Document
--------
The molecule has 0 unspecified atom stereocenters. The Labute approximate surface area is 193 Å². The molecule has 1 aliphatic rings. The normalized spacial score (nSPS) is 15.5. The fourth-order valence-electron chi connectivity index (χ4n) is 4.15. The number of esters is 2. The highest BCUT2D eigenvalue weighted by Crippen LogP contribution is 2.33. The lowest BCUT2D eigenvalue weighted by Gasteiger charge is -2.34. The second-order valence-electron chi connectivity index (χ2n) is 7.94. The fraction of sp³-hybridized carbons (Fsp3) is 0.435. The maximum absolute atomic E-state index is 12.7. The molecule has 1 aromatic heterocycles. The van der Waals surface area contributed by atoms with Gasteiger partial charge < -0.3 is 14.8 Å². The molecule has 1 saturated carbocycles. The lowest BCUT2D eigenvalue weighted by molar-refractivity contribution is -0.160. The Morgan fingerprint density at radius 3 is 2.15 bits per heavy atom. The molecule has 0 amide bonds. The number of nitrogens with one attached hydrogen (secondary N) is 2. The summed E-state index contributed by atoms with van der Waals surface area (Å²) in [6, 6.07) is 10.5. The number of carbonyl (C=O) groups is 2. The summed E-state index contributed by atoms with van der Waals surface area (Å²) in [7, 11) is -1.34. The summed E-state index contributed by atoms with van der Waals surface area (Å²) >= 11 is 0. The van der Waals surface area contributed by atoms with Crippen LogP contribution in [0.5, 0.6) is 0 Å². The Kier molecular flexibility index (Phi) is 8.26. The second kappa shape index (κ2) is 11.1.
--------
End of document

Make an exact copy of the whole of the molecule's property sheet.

The molecule has 0 unspecified atom stereocenters. The Labute approximate surface area is 193 Å². The molecule has 1 aliphatic rings. The normalized spacial score (nSPS) is 15.5. The fourth-order valence-electron chi connectivity index (χ4n) is 4.15. The number of esters is 2. The highest BCUT2D eigenvalue weighted by Crippen LogP contribution is 2.33. The lowest BCUT2D eigenvalue weighted by Gasteiger charge is -2.34. The second-order valence-electron chi connectivity index (χ2n) is 7.94. The fraction of sp³-hybridized carbons (Fsp3) is 0.435. The maximum absolute atomic E-state index is 12.7. The molecule has 1 aromatic heterocycles. The van der Waals surface area contributed by atoms with Gasteiger partial charge < -0.3 is 14.8 Å². The molecule has 1 saturated carbocycles. The lowest BCUT2D eigenvalue weighted by molar-refractivity contribution is -0.160. The Morgan fingerprint density at radius 3 is 2.15 bits per heavy atom. The molecule has 0 amide bonds. The number of nitrogens with one attached hydrogen (secondary N) is 2. The summed E-state index contributed by atoms with van der Waals surface area (Å²) in [6, 6.07) is 10.5. The number of carbonyl (C=O) groups is 2. The summed E-state index contributed by atoms with van der Waals surface area (Å²) in [7, 11) is -1.34. The summed E-state index contributed by atoms with van der Waals surface area (Å²) >= 11 is 0. The van der Waals surface area contributed by atoms with Crippen LogP contribution in [0.5, 0.6) is 0 Å². The Kier molecular flexibility index (Phi) is 8.26. The second kappa shape index (κ2) is 11.1.